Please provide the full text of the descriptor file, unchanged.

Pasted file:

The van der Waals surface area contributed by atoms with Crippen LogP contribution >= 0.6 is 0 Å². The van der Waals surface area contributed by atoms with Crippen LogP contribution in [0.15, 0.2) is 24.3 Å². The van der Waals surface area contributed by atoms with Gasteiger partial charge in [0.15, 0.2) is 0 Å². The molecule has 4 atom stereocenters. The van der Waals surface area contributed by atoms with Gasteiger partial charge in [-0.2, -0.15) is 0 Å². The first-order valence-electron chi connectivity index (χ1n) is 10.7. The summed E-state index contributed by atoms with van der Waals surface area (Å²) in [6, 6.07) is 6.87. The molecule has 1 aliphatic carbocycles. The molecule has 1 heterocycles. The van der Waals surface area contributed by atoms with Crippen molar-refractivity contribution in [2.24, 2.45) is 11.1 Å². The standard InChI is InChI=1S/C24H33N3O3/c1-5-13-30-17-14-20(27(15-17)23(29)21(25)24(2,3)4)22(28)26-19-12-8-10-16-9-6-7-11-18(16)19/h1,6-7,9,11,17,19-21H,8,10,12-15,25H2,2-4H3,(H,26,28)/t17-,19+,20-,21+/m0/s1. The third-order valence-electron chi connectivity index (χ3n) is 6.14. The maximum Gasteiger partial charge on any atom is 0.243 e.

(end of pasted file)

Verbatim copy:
The van der Waals surface area contributed by atoms with Crippen LogP contribution >= 0.6 is 0 Å². The van der Waals surface area contributed by atoms with Crippen LogP contribution in [0.15, 0.2) is 24.3 Å². The van der Waals surface area contributed by atoms with Gasteiger partial charge in [0.15, 0.2) is 0 Å². The molecule has 4 atom stereocenters. The van der Waals surface area contributed by atoms with Gasteiger partial charge in [-0.2, -0.15) is 0 Å². The first-order valence-electron chi connectivity index (χ1n) is 10.7. The summed E-state index contributed by atoms with van der Waals surface area (Å²) in [6, 6.07) is 6.87. The molecule has 1 aliphatic carbocycles. The molecule has 1 heterocycles. The van der Waals surface area contributed by atoms with Crippen molar-refractivity contribution in [2.24, 2.45) is 11.1 Å². The standard InChI is InChI=1S/C24H33N3O3/c1-5-13-30-17-14-20(27(15-17)23(29)21(25)24(2,3)4)22(28)26-19-12-8-10-16-9-6-7-11-18(16)19/h1,6-7,9,11,17,19-21H,8,10,12-15,25H2,2-4H3,(H,26,28)/t17-,19+,20-,21+/m0/s1. The third-order valence-electron chi connectivity index (χ3n) is 6.14. The maximum Gasteiger partial charge on any atom is 0.243 e.